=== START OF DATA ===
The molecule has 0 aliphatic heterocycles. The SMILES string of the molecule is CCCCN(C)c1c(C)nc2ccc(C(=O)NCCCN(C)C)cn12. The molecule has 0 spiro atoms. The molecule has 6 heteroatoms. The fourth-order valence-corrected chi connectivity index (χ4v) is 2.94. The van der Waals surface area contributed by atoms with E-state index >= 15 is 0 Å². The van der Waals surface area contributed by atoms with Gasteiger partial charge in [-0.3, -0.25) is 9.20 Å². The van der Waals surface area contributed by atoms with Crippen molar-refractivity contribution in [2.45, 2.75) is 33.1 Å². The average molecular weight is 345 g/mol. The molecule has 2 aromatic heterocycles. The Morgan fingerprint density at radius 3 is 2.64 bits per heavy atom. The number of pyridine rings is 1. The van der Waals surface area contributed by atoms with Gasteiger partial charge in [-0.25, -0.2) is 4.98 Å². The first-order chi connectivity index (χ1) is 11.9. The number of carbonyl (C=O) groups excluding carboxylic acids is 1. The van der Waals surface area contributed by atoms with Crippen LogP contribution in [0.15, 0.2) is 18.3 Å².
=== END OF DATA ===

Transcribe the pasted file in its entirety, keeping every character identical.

The molecule has 0 aliphatic heterocycles. The SMILES string of the molecule is CCCCN(C)c1c(C)nc2ccc(C(=O)NCCCN(C)C)cn12. The molecule has 0 spiro atoms. The molecule has 6 heteroatoms. The fourth-order valence-corrected chi connectivity index (χ4v) is 2.94. The van der Waals surface area contributed by atoms with E-state index >= 15 is 0 Å². The van der Waals surface area contributed by atoms with Gasteiger partial charge in [-0.3, -0.25) is 9.20 Å². The van der Waals surface area contributed by atoms with Crippen molar-refractivity contribution in [2.45, 2.75) is 33.1 Å². The average molecular weight is 345 g/mol. The molecule has 2 aromatic heterocycles. The Morgan fingerprint density at radius 3 is 2.64 bits per heavy atom. The number of pyridine rings is 1. The van der Waals surface area contributed by atoms with Gasteiger partial charge in [-0.25, -0.2) is 4.98 Å². The first-order chi connectivity index (χ1) is 11.9. The number of carbonyl (C=O) groups excluding carboxylic acids is 1. The van der Waals surface area contributed by atoms with Crippen LogP contribution in [0.15, 0.2) is 18.3 Å².